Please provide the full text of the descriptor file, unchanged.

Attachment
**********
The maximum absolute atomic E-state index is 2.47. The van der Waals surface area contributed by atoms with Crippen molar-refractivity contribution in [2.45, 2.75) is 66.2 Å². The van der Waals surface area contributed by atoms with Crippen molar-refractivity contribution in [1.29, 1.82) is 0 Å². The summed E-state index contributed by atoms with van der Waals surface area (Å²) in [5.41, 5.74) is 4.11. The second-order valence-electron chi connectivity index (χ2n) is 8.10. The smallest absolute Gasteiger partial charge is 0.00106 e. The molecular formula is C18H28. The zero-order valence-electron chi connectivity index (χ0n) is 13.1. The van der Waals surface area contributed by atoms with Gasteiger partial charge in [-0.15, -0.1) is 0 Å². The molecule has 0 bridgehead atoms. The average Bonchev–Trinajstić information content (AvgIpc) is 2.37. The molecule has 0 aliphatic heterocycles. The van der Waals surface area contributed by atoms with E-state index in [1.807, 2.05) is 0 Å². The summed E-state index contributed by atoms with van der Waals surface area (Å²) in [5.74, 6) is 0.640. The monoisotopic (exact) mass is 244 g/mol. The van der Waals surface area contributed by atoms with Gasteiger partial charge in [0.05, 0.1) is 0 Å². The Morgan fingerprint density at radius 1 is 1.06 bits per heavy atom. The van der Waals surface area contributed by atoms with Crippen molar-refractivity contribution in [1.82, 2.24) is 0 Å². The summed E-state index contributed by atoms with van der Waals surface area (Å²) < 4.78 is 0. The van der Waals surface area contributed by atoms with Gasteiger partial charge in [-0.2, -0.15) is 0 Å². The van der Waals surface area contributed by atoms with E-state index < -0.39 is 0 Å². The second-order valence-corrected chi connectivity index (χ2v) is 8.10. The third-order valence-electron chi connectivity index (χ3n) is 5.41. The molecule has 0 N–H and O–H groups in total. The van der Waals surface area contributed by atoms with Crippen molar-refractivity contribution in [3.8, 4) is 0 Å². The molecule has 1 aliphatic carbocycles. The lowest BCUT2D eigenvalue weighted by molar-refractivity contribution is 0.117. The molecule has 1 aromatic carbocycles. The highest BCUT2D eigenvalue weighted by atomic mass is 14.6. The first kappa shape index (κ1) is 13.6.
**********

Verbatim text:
The maximum absolute atomic E-state index is 2.47. The van der Waals surface area contributed by atoms with Crippen molar-refractivity contribution in [2.45, 2.75) is 66.2 Å². The van der Waals surface area contributed by atoms with Crippen molar-refractivity contribution in [1.29, 1.82) is 0 Å². The summed E-state index contributed by atoms with van der Waals surface area (Å²) in [5.41, 5.74) is 4.11. The second-order valence-electron chi connectivity index (χ2n) is 8.10. The smallest absolute Gasteiger partial charge is 0.00106 e. The molecular formula is C18H28. The zero-order valence-electron chi connectivity index (χ0n) is 13.1. The van der Waals surface area contributed by atoms with Gasteiger partial charge in [-0.15, -0.1) is 0 Å². The molecule has 0 bridgehead atoms. The average Bonchev–Trinajstić information content (AvgIpc) is 2.37. The molecule has 0 aliphatic heterocycles. The van der Waals surface area contributed by atoms with E-state index in [1.807, 2.05) is 0 Å². The summed E-state index contributed by atoms with van der Waals surface area (Å²) in [5.74, 6) is 0.640. The monoisotopic (exact) mass is 244 g/mol. The van der Waals surface area contributed by atoms with Gasteiger partial charge in [0.05, 0.1) is 0 Å². The Morgan fingerprint density at radius 1 is 1.06 bits per heavy atom. The van der Waals surface area contributed by atoms with Crippen molar-refractivity contribution in [1.82, 2.24) is 0 Å². The summed E-state index contributed by atoms with van der Waals surface area (Å²) < 4.78 is 0. The van der Waals surface area contributed by atoms with Gasteiger partial charge in [-0.2, -0.15) is 0 Å². The van der Waals surface area contributed by atoms with E-state index < -0.39 is 0 Å². The second-order valence-corrected chi connectivity index (χ2v) is 8.10. The third-order valence-electron chi connectivity index (χ3n) is 5.41. The molecule has 0 N–H and O–H groups in total. The van der Waals surface area contributed by atoms with Crippen molar-refractivity contribution in [3.8, 4) is 0 Å². The molecule has 1 aliphatic carbocycles. The lowest BCUT2D eigenvalue weighted by molar-refractivity contribution is 0.117. The molecule has 1 aromatic carbocycles. The highest BCUT2D eigenvalue weighted by atomic mass is 14.6. The first kappa shape index (κ1) is 13.6.